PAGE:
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Child Literacy Program Launches Summer Book Exchange


     An effort is under way in one western Massachusetts city to get young children to pick up a book, or two, before they head back to school in a few weeks. 

    A new bookmobile is visiting selected sites of the Springfield Public Schools’ summer food service program, where families have access to free breakfast and lunch. Now, children will be able to pick out a book and exchange it for a new one at a subsequent visit.  At the end of the summer program each child will be able to pick out a book to keep.

   The book exchange is the latest initiative by Springfield’s Reading Success by 4th Grade, a nationally-honored community campaign to improve early child literacy.  Executive director Sally Fuller said the program at the summer meals sites is part of a concerted effort to combat the phenomenon known as summer learning loss.

  " Summer learning loss is very real and for disadvantaged kids it is even more real because they often don't catch up, " said Fuller. 

  The books for the program were selected by child development specialists. The Massachusetts Department of Early Education and Care is helping to distribute the books at the summer meal sites.

" We are doing this for the first time and we would like to give at least 2,000 books out so that every child will have at least one, " said Fuller.

   She  praised the behavioral health agency Brightside for Families and Children for purchasing the books and Pride Stores, which retrofitted a delivery van as the bookmobile.

Mark Paglia, director of outpatient services for Brightside, said the agency has about 75 children in Springfield as clients.

" We recognize the importance of academics. We recognize that literacy is an important part of the success of a child," said Paglia.

Bob Bolduc, the owner of Pride Stores, said in addition to supplying the bookmobile he is also providing the driver.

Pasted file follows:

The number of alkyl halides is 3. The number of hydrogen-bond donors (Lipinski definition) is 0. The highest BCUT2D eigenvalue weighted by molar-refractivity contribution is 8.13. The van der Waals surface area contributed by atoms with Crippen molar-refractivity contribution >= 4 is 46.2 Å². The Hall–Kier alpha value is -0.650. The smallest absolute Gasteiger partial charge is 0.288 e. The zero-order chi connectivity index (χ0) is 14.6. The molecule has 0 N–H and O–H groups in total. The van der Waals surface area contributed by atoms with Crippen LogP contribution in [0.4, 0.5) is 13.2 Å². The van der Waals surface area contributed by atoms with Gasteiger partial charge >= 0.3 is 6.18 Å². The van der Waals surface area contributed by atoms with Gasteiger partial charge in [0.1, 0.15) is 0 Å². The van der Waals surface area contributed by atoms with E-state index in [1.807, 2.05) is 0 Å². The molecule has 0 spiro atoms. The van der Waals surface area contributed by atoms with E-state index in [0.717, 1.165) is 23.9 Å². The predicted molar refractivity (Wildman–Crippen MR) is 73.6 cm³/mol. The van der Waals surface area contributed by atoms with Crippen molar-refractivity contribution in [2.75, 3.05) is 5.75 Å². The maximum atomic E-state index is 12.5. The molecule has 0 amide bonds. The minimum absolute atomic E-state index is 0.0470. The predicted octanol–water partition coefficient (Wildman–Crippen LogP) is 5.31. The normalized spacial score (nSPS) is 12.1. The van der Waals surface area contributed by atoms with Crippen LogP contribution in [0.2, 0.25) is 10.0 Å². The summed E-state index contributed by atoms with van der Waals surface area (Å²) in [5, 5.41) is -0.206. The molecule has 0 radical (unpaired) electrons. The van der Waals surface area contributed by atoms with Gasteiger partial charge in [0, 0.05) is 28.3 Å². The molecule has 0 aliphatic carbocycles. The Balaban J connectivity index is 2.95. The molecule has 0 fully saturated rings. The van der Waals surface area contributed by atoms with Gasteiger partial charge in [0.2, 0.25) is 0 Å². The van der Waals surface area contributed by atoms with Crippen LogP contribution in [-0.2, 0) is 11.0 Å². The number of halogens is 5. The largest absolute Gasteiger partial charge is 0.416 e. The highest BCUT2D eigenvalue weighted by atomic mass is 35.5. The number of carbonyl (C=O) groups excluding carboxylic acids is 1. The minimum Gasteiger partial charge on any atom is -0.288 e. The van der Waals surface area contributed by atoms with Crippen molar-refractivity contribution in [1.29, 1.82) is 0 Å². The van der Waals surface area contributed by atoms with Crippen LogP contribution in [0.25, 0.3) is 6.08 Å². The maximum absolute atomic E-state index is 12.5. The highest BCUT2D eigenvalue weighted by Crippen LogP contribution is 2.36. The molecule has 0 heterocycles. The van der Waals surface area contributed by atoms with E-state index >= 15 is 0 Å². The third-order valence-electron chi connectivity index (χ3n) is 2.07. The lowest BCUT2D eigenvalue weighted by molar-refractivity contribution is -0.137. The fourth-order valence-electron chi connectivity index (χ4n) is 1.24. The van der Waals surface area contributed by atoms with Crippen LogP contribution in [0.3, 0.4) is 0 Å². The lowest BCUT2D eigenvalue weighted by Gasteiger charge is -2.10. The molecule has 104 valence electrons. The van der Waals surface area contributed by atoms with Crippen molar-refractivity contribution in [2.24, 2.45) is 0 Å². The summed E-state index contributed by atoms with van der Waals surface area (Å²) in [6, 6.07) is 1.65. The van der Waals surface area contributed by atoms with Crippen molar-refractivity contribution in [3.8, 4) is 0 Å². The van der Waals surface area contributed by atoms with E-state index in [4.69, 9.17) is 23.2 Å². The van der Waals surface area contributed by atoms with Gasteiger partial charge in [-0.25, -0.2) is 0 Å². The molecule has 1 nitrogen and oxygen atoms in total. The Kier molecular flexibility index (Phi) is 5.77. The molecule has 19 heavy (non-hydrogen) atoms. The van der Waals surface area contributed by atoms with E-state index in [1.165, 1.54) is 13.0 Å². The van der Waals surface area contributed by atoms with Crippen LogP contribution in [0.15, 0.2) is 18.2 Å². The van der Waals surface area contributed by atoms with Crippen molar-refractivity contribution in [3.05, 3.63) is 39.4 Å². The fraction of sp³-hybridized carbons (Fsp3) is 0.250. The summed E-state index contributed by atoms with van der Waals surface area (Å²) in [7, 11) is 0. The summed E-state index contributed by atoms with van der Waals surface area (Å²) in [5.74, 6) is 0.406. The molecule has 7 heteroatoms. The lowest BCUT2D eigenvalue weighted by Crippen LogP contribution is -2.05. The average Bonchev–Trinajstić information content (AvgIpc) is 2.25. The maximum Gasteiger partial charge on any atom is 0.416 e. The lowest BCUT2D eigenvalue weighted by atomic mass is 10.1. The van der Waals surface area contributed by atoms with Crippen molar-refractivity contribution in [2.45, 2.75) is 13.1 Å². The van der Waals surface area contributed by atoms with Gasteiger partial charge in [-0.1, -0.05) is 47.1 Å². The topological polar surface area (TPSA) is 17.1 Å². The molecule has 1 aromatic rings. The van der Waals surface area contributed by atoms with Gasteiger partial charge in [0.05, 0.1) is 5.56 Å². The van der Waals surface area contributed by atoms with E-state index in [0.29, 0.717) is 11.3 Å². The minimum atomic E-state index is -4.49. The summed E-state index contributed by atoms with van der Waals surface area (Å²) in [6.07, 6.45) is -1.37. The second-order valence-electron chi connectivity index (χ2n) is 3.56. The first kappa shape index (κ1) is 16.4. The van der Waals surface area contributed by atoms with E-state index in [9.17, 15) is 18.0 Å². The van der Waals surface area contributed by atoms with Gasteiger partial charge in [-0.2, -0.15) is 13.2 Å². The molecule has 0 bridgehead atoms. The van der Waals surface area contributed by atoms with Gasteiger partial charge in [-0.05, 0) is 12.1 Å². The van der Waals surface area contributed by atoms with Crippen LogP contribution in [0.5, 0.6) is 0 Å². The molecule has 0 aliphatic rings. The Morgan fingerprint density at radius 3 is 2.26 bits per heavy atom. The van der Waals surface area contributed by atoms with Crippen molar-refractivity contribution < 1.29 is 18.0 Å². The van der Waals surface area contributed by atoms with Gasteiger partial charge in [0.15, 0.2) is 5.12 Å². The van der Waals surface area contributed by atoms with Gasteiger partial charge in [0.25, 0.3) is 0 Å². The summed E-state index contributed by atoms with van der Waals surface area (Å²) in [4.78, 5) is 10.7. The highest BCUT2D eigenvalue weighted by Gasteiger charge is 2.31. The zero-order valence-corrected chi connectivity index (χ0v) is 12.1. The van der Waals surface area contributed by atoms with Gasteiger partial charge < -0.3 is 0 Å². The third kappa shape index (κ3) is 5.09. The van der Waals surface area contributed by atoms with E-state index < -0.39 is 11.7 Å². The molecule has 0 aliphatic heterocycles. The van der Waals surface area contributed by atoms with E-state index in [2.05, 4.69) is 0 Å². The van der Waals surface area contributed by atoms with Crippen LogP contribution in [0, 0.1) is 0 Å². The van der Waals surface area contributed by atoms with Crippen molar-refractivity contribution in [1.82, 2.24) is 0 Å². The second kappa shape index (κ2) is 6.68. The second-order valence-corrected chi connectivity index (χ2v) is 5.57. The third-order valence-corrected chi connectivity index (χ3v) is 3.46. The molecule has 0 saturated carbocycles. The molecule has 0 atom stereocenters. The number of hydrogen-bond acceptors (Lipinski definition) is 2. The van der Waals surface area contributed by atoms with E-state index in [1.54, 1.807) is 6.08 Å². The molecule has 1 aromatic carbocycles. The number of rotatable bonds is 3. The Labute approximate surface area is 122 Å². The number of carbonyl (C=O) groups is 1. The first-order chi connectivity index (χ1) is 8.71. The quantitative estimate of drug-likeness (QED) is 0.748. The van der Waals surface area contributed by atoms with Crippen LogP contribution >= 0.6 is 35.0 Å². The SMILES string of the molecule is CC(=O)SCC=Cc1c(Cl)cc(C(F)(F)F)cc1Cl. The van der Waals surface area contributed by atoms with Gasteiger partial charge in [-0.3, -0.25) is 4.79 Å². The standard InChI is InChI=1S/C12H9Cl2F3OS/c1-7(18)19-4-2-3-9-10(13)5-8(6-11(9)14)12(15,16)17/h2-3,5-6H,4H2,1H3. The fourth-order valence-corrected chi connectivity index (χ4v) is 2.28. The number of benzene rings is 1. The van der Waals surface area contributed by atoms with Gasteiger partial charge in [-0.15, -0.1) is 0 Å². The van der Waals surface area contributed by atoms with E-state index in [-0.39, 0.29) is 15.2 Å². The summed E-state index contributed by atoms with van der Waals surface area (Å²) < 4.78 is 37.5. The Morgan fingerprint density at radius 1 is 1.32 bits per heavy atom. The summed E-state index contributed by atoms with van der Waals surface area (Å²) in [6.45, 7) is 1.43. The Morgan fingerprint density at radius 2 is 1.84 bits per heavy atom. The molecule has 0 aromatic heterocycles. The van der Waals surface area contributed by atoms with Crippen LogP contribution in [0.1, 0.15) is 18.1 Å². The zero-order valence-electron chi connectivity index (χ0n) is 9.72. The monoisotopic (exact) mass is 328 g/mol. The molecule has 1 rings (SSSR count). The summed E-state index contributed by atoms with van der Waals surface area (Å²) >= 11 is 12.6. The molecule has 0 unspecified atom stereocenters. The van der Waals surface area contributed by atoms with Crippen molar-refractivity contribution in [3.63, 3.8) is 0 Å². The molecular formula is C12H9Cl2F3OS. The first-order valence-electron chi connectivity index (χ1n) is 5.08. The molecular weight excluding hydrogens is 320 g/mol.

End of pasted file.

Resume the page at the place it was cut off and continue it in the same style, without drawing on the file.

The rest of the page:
" And we are keeping it simple. We are not bothering with a sign out or anything like that. It is on the honor system and we are teaching the kids that also," said Bolduc.

Springfield Superintendent of Schools Dan Warwick said the book exchange program goes hand-in-hand with the five-week summer school program.

  " We are running the largest summer school we have every run, because this summer learning loss issue is a real issue in the urban centers. So, we are being proactive and offering more summer school opportunities for our kids," said Warwick.

   Third graders attending summer school in the Springfield Public Schools each received a book to take home.

  Only 40 percent of Springfield’s children read at grade level by the end of 3rd grade, but that is an improvement over the 28 percent reading proficiency six years ago when the reading success project launched.

The local effort is part of a national grade-level reading campaign to increase the number of children who have mastered reading by the time they enter fourth grade.  Research has shown that reading proficiency by the end of third grade is a critical predictor of future academic success.

The record-setting tenure of Springfield Mayor Domenic Sarno. The 2011 tornado and its recovery that remade the largest city in Western Massachusetts. The fallout from the deadly COVID outbreak at the Holyoke Soldiers Home. Those are just a few of the thousands and thousands of stories WAMC’s Pioneer Valley Bureau Chief Paul Tuthill has covered for WAMC in his nearly 17 years with the station.
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